By Cain Madden/NEMS Daily Journal
SALTILLO – Commercial development has become a hot issue in Saltillo, as developer Jay Shannon and the Board of Aldermen and mayor have squared off in recent weeks.
It started in late June at a public hearing over a 105-feet by 210-feet strip of property near the Center City Market that is zoned residential, while the rest is zoned commercial. Shannon said if it were all zoned commercial, he could bring in another national retailer to the development.
“I live here for specific reasons: I came here for the town, for the ball games and because it is not like Tupelo,” said resident Lisa Leatherman at a public hearing. “I wanted my kids to be in the school here. I am all for progress, but sometimes the price to pay for that is too much.”
Following that, the boardroom full of residents clapped. About a month later, the board voted down Shannon’s zone changing proposal. Many in Saltillo’s leadership are gearing up for Shannon to bring the rezoning matter to a higher court, though Shannon has not said he would do that publicly.
Mayor Bill Williams said the board and he are not anti-growth, but rather, they want to encourage healthy, high-quality growth.
“We are not interested in growth for growth’s sake,” Williams said. “We want growth that is going to enhance the quality of life in our town – we are committed to that.”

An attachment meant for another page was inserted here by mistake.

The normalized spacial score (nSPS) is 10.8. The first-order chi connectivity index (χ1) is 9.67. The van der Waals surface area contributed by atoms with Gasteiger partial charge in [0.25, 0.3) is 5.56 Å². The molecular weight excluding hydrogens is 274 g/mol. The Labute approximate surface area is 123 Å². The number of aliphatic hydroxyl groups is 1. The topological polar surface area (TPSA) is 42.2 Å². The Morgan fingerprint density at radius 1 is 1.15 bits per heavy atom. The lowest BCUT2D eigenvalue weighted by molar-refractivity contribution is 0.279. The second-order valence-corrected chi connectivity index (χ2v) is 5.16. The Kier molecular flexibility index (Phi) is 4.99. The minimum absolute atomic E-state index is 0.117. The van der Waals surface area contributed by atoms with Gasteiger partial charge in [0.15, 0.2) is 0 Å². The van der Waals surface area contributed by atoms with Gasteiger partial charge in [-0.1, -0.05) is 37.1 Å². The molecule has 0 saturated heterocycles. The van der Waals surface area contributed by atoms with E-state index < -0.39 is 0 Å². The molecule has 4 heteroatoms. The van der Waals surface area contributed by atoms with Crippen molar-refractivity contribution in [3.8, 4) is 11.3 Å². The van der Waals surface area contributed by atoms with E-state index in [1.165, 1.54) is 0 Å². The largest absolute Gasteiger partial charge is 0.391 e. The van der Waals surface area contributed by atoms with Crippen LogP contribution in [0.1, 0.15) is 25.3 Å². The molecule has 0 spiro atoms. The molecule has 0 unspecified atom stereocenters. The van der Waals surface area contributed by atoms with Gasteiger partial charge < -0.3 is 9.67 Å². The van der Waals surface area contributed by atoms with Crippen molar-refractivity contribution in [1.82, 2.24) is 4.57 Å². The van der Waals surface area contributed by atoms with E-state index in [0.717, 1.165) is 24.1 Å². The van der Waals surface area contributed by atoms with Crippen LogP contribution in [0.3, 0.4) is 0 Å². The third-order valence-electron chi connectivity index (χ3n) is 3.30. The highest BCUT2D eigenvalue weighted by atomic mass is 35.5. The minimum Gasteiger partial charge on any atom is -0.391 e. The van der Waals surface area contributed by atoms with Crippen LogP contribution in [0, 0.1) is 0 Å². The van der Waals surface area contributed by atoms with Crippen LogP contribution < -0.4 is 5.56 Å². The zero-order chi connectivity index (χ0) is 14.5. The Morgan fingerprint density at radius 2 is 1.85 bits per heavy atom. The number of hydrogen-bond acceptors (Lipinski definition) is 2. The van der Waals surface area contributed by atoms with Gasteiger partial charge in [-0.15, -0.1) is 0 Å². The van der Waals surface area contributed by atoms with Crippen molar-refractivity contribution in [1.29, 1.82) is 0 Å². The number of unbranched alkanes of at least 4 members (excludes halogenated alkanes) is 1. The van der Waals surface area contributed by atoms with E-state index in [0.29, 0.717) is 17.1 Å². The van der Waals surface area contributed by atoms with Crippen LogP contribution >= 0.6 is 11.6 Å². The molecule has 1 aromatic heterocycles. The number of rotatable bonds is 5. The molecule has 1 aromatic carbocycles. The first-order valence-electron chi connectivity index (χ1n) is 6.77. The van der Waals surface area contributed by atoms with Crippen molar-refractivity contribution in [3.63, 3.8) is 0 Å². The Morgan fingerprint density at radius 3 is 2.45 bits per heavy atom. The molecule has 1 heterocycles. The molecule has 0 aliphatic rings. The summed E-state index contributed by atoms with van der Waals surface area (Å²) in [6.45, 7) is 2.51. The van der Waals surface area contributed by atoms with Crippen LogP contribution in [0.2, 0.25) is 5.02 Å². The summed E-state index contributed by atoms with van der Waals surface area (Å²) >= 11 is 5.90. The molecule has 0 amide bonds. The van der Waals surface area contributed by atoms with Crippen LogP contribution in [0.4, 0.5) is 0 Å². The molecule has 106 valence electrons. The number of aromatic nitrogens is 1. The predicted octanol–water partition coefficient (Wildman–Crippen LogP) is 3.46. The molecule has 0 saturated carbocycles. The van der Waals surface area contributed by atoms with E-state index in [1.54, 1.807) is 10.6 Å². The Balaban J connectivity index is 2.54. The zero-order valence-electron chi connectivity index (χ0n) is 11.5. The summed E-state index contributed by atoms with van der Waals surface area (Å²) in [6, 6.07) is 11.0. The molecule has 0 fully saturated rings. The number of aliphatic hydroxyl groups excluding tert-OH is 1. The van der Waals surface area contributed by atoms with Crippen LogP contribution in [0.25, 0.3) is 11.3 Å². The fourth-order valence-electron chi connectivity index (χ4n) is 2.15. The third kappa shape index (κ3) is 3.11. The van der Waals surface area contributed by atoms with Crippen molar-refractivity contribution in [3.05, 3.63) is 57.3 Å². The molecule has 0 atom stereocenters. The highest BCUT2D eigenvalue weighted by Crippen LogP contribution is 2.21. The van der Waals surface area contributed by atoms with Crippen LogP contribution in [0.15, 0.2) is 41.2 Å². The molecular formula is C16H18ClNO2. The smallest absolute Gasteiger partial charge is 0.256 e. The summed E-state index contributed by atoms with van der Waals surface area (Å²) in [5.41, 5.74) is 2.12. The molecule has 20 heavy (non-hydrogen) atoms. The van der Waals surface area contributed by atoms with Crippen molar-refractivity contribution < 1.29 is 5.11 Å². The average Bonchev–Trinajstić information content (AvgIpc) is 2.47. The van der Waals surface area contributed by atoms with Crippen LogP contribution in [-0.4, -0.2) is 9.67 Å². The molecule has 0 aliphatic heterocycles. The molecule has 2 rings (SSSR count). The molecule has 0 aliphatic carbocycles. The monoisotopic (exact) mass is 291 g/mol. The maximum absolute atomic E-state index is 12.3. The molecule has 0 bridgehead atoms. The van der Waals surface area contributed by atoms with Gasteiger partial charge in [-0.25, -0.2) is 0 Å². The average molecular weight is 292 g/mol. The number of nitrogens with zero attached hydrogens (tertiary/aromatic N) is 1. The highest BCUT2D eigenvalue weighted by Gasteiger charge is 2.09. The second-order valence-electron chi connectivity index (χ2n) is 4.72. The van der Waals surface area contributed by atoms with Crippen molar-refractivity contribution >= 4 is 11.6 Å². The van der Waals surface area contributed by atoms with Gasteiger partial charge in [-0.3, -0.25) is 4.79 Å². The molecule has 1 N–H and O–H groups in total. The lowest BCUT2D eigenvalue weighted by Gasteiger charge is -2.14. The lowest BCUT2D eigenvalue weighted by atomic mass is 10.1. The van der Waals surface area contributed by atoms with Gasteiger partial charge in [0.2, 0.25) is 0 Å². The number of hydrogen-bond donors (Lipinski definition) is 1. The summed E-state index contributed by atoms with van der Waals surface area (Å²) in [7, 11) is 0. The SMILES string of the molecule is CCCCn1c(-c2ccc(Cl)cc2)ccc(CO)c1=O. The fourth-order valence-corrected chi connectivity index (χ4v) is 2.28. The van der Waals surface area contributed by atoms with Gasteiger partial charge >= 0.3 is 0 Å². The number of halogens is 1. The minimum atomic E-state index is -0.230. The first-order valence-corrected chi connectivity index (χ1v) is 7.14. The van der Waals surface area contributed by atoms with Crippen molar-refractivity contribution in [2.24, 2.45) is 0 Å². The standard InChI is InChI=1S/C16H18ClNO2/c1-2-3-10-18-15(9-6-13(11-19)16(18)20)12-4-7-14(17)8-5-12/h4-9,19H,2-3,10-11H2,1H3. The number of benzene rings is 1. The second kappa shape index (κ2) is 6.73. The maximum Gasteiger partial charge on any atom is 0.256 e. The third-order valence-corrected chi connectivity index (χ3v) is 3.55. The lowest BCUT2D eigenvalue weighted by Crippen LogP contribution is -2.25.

Williams said as the city of Saltillo adds rooftops, there will be commercial development, but he admitted it would be slow.
“It is not something that happens instantly, particularly when you are located two miles from the largest retail shopping hub within a 100 mile radius, Barnes Crossing,” Williams said. “My vision is that the things that are built here are of a good quality and add value to the community – something that the citizens will be proud of.”
Adding sales tax revenue now would be a good thing, Williams said, but not at the expense of quality growth.
While Williams said he did not plan to turn Saltillo into Madison, he felt it was a great community to emulate.
“Madison is a good model because it is important for homeowners to live in a community where home values appreciate,” Williams said. “We don’t want home values to depreciate because it is a person’s biggest investment.”